But in late 2015, shortly before the global climate conference in Paris, Obama, citing national interests and the contribution the pipeline would make toward climate change, made the decision himself to reject Keystone XL.
True to his pledge, President Donald Trump gave final approval on Friday for TransCanada to build the controversial Keystone XL oil pipeline, overriding environmental concerns in favor of boosting jobs and energy supply.
The pipeline is to run over the Ogallala aquifer, a huge underground reservoir in the Great Plains that provides water access to millions, including several Native American tribes. He added that he too was pleased with how promptly the Trump administration addressed the issue.
They pointed to the worst-case scenario calculated by US regulators, and argued that it's actually becoming reality - that if oil prices remain low, and no other pipelines get built, Alberta oilsands expansion would slow, and emissions would drop, without Keystone. "We strongly urge you to reject the Keystone XL tar sands oil pipeline as a project that will contribute to climate change at a time when we should be doing all we can to put clean energy alternatives in place", read the letter signed by experts from Harvard University, Stanford University, McGill University and other top institutes through the USA and Canada.
The pipeline would transport 800,000 barrels per day from Canada's oilsands production fields to refineries on the U.S. Gulf Coast. In Nebraska, Jane Kleeb, head of the Nebraska Democratic Party, founded Bold Nebraska to push back against both the pipeline's environmental impact and its use of eminent domain.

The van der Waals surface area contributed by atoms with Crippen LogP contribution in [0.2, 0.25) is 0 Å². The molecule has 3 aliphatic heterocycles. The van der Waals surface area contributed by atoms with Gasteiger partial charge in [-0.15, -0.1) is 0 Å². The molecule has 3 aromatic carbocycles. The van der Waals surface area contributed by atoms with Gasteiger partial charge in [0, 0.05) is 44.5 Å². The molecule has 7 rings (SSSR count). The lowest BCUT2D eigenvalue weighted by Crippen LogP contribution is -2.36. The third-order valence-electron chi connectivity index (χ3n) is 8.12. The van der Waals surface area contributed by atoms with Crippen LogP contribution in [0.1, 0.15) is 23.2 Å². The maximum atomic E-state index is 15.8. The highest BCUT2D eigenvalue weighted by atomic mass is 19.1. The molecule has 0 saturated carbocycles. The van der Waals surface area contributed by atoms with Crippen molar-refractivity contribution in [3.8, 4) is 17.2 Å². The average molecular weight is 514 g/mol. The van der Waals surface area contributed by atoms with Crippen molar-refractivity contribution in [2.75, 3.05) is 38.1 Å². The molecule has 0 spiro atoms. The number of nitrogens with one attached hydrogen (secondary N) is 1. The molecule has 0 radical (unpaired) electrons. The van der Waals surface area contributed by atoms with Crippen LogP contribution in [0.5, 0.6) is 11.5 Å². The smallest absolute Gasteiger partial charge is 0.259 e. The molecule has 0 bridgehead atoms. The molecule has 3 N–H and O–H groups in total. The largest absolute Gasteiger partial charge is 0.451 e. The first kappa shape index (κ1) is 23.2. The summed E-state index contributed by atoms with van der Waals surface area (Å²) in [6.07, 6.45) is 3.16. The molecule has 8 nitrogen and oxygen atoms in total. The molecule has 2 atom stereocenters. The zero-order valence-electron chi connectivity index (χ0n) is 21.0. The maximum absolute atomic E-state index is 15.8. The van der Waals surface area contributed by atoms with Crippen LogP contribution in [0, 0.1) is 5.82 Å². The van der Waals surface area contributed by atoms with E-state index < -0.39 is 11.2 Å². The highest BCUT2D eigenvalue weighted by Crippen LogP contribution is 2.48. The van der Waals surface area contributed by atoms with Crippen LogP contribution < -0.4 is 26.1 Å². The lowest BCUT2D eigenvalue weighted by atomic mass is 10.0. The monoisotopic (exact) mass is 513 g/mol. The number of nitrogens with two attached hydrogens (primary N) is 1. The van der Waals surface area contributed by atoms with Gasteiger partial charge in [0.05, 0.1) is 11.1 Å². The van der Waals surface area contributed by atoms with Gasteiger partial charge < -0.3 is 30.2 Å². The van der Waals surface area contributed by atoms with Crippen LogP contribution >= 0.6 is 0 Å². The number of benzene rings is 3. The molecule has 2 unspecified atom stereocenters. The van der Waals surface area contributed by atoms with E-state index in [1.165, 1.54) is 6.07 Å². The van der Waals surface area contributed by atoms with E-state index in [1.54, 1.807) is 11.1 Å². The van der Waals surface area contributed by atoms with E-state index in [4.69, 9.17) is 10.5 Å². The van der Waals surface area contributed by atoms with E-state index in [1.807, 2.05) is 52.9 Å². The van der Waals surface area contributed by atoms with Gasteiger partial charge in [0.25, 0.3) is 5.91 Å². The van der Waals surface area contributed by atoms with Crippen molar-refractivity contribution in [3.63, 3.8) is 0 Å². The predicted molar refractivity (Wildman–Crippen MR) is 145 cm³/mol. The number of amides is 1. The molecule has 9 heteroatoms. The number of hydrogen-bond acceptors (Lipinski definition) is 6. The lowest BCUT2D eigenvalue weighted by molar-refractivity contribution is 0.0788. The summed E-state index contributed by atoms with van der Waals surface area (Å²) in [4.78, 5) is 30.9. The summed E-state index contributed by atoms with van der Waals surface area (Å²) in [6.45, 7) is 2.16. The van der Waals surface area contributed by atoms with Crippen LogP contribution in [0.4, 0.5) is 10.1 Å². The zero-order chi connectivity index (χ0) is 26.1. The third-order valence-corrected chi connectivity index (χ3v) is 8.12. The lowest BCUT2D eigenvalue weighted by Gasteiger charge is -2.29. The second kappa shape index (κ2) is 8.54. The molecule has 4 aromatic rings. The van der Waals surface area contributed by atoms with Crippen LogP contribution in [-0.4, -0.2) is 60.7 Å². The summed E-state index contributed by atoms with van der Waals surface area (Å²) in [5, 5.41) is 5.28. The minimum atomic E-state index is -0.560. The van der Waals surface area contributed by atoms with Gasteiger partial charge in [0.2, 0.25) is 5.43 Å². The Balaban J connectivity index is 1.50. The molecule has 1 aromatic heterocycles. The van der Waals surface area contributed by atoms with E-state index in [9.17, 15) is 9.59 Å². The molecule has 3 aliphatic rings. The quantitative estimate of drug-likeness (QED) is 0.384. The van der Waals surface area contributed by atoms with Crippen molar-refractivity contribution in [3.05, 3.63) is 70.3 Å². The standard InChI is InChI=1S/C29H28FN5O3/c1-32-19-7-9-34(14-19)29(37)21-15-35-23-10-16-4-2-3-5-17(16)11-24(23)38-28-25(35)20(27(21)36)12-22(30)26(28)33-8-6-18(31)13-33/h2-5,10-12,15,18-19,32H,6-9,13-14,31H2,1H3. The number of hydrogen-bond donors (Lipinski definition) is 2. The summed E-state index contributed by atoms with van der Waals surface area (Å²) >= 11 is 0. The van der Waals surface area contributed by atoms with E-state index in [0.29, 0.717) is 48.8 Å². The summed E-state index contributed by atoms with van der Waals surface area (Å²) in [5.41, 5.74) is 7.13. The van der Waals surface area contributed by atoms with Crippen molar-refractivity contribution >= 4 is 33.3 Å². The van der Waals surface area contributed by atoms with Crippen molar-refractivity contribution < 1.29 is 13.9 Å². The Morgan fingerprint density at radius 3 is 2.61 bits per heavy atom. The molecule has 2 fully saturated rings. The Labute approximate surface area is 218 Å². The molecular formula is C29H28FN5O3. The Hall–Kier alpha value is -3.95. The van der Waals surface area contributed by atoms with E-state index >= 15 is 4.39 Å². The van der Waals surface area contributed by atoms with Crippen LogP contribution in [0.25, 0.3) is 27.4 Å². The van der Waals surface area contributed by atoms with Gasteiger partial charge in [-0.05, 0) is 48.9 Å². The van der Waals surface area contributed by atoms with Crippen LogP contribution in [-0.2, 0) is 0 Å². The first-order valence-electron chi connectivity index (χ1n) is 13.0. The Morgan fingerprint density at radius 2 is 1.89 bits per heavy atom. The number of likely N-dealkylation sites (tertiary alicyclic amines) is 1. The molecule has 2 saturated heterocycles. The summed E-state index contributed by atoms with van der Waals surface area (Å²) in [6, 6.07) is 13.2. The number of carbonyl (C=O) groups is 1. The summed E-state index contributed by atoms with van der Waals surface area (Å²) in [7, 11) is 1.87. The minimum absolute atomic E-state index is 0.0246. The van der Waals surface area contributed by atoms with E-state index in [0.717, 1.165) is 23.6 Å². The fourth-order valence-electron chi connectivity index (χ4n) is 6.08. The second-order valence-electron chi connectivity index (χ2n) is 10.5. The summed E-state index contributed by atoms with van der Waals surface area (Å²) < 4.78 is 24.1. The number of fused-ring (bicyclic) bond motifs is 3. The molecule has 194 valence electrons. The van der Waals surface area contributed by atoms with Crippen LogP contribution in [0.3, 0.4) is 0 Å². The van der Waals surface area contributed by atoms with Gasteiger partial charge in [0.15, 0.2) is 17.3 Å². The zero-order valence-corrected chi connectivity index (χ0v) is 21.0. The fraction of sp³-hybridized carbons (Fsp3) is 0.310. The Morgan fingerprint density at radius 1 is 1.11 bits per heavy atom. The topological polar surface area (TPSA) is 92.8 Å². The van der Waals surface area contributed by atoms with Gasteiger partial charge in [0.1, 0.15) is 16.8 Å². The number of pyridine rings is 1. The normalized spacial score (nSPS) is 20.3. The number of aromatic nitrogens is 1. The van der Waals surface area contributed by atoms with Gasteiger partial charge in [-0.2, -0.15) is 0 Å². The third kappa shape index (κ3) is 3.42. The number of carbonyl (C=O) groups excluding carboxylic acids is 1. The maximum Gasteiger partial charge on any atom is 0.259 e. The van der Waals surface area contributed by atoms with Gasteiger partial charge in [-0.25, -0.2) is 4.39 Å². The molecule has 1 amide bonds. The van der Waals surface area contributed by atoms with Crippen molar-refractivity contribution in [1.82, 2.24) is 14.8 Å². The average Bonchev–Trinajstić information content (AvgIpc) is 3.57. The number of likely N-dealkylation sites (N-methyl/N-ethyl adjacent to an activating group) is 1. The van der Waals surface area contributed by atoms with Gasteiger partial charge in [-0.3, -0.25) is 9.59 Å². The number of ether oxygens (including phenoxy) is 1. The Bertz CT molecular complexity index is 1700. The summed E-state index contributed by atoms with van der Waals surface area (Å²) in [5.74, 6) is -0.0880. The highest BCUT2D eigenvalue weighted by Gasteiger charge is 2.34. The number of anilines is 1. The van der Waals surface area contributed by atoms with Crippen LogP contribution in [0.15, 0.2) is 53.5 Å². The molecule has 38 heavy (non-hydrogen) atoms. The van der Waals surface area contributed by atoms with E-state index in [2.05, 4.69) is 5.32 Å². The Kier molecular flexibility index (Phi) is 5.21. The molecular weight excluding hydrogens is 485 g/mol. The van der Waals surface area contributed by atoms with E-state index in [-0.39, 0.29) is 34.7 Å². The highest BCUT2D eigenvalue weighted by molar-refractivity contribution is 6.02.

Trump's support of the project comes after he signed an executive order just days after taking office to revive construction of the $8 billion pipeline. It's no coincidence that TransCanada dropped its NAFTA lawsuit less than an hour after the company received the permit to build.
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In a video on the company website, Girling said the pipeline is needed because North America needs oil so badly that it will continue to import crude "for years to come".
"I think they would have been happy to let Keystone die because of the U.S. and not have to pay the political costs for its approval".
The State Department, which had to weigh the national interests for the project, said Friday it formally signed off on the permit. A White House spokeswoman said this month that Trump's directive applied only to new pipelines, and since TransCanada had already stockpiled pipe, "the steel is already literally sitting there".
The move is part of a broader effort by President Trump to spend $1 trillion in infrastructure over 10 years.
"I think Trump's decision hurts the Trudeau government", Matthew Hoffmann, co-director of the Munk School's Environmental Governance Lab in Toronto told AFP. Fortunately, yet another Obama legacy item is being undone by Donald Trump, as the new president issued the requisite permit for the pipeline Friday morning. Ministers, including Environment and Climate Change Minister Catherine McKenna, have been flying to Washington D.C.to meet with lawmakers about Canada's interests, including the environment and Keystone.
Environmental groups say the approval, like other ambitious executive actions made by the Trump administration early in its tenure, such as the ban on travel to US from several predominantly Muslim nations, is legally vulnerable.